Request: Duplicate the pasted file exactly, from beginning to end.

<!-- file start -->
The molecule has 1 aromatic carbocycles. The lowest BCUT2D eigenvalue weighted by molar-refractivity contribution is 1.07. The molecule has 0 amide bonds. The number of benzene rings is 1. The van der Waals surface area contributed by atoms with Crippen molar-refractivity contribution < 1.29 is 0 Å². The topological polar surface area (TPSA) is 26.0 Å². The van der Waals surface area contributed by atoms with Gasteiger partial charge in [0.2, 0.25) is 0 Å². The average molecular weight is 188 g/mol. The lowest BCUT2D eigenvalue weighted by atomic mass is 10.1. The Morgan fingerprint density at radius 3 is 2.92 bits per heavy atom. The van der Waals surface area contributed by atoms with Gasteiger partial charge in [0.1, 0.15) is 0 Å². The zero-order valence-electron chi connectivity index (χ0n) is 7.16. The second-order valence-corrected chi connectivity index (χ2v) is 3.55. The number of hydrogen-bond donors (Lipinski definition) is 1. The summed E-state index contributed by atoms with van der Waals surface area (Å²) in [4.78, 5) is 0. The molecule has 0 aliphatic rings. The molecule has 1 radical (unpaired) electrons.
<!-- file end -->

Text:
The molecule has 1 aromatic carbocycles. The lowest BCUT2D eigenvalue weighted by molar-refractivity contribution is 1.07. The molecule has 0 amide bonds. The number of benzene rings is 1. The van der Waals surface area contributed by atoms with Crippen molar-refractivity contribution < 1.29 is 0 Å². The topological polar surface area (TPSA) is 26.0 Å². The van der Waals surface area contributed by atoms with Gasteiger partial charge in [0.2, 0.25) is 0 Å². The average molecular weight is 188 g/mol. The lowest BCUT2D eigenvalue weighted by atomic mass is 10.1. The Morgan fingerprint density at radius 3 is 2.92 bits per heavy atom. The van der Waals surface area contributed by atoms with Gasteiger partial charge in [0.1, 0.15) is 0 Å². The zero-order valence-electron chi connectivity index (χ0n) is 7.16. The second-order valence-corrected chi connectivity index (χ2v) is 3.55. The number of hydrogen-bond donors (Lipinski definition) is 1. The summed E-state index contributed by atoms with van der Waals surface area (Å²) in [4.78, 5) is 0. The molecule has 0 aliphatic rings. The molecule has 1 radical (unpaired) electrons.